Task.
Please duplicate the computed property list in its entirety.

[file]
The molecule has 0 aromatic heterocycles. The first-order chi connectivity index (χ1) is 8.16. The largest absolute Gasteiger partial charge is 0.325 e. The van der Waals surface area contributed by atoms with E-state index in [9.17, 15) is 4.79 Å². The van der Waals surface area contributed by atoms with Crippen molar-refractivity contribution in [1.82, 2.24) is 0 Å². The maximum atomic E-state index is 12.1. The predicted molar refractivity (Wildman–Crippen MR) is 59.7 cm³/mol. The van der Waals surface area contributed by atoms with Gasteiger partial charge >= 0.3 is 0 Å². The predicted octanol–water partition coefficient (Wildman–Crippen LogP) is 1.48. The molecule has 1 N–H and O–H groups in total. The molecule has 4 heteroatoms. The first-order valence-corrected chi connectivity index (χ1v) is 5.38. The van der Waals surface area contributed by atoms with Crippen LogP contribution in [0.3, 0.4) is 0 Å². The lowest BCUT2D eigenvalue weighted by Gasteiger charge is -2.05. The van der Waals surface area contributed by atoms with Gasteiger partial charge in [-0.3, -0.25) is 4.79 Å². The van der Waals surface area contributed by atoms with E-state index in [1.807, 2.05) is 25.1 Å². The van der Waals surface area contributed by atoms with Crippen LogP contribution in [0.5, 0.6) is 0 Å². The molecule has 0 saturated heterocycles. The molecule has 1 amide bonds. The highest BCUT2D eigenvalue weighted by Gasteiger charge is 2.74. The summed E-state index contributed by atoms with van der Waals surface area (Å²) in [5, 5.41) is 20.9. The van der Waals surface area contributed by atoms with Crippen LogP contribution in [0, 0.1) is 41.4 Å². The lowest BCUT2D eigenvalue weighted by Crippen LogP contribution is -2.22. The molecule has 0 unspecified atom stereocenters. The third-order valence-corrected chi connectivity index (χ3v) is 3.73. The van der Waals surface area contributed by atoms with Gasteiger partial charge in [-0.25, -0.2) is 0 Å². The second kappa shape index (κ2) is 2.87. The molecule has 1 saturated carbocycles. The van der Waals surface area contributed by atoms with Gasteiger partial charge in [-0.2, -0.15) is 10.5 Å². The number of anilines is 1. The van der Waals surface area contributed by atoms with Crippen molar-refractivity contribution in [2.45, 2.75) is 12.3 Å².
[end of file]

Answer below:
The molecule has 0 aromatic heterocycles. The first-order chi connectivity index (χ1) is 8.16. The largest absolute Gasteiger partial charge is 0.325 e. The van der Waals surface area contributed by atoms with E-state index in [9.17, 15) is 4.79 Å². The van der Waals surface area contributed by atoms with Crippen molar-refractivity contribution in [1.82, 2.24) is 0 Å². The maximum atomic E-state index is 12.1. The predicted molar refractivity (Wildman–Crippen MR) is 59.7 cm³/mol. The van der Waals surface area contributed by atoms with Gasteiger partial charge >= 0.3 is 0 Å². The predicted octanol–water partition coefficient (Wildman–Crippen LogP) is 1.48. The molecule has 1 N–H and O–H groups in total. The molecule has 4 heteroatoms. The first-order valence-corrected chi connectivity index (χ1v) is 5.38. The van der Waals surface area contributed by atoms with Crippen LogP contribution in [0.3, 0.4) is 0 Å². The lowest BCUT2D eigenvalue weighted by Gasteiger charge is -2.05. The van der Waals surface area contributed by atoms with Gasteiger partial charge in [-0.3, -0.25) is 4.79 Å². The van der Waals surface area contributed by atoms with E-state index in [1.807, 2.05) is 25.1 Å². The van der Waals surface area contributed by atoms with Crippen LogP contribution in [0.5, 0.6) is 0 Å². The molecule has 0 saturated heterocycles. The molecule has 1 amide bonds. The highest BCUT2D eigenvalue weighted by Gasteiger charge is 2.74. The summed E-state index contributed by atoms with van der Waals surface area (Å²) in [5, 5.41) is 20.9. The van der Waals surface area contributed by atoms with Crippen LogP contribution in [0, 0.1) is 41.4 Å². The lowest BCUT2D eigenvalue weighted by Crippen LogP contribution is -2.22. The molecule has 0 unspecified atom stereocenters. The third-order valence-corrected chi connectivity index (χ3v) is 3.73. The van der Waals surface area contributed by atoms with Gasteiger partial charge in [-0.25, -0.2) is 0 Å². The second kappa shape index (κ2) is 2.87. The molecule has 1 saturated carbocycles. The van der Waals surface area contributed by atoms with Gasteiger partial charge in [-0.2, -0.15) is 10.5 Å². The number of anilines is 1. The van der Waals surface area contributed by atoms with Crippen molar-refractivity contribution in [2.45, 2.75) is 12.3 Å².